But that did not go far enough in recognizing the insensitive nature of the original campaign, according to an Aarhus-based Australian who spoke to The Local.

“I am grateful that people are getting behind this tragedy and organising donations but there is a right and wrong way to do it. Using ‘news-jacking’ which is what is happening here shouldn't be used in correlation with tragedies,” said Michael Burns, who moved to the Danish city in 2017 from the Shoalhaven, one of the areas impacted by the fires.

Raising money “through the sale of beer” or by a fundraising event “instead of a campaign to boost their marketing abilities” would have been far more acceptable, Burns said.

“In addition, once it was brought to light that there was an issue caused by the campaign the CCO of the company could have called it off and or adjusted the campaign in order for damage control. Instead they have decided to continue, offering very little in the way of consideration or respect to the issue,” he added.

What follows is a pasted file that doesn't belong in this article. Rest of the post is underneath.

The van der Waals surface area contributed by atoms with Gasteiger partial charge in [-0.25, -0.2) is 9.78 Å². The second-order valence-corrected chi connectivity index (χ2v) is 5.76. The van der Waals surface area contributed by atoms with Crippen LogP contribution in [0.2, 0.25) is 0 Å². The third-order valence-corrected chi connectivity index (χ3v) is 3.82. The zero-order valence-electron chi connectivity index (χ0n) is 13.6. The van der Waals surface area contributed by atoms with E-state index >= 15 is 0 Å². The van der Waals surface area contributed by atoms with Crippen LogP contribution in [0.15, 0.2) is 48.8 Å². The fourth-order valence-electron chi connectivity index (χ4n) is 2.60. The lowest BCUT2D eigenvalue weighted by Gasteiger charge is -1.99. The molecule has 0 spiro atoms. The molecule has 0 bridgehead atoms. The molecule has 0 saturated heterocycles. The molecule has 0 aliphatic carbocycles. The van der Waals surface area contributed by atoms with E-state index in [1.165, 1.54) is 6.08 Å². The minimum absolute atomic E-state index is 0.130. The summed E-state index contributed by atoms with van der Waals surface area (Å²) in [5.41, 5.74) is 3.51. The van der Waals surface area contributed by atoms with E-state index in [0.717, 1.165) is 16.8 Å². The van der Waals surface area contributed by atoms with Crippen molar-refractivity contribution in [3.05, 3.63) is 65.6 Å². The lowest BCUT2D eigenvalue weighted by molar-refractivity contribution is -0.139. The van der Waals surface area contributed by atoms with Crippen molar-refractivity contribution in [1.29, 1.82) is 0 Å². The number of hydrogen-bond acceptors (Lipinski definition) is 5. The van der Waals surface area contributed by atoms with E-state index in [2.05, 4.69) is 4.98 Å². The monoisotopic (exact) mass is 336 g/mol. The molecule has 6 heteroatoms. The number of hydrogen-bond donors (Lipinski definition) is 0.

Burns called for “an official apology and acknowledgement of the wrong-doing”.

A-Bar is part of Rekomgroup, a bar and nightclub company which owns a string of establishments in Denmark.

The company’s turnover in 2018 was 573.2 million kroner, media Finans reported last April.

Speaking to The Local, Rekomgroup CCO Lars Mejlgaard acknowledged that A-Bar had received criticism for “asking people to give us something in return” for donations to the cause.

The approach used was intended to encourage engagement, Mejlgaard said.

“It was a matter of trying to make a competition to see how much we could raise. (We) could have made it by liking a picture or various other ways, but it was just a matter of seeing how well we could get people to be a part of this, let’s call it a competition,” he said.

Given the chance to run its campaign again, A-Bar would do things differently, the CCO said.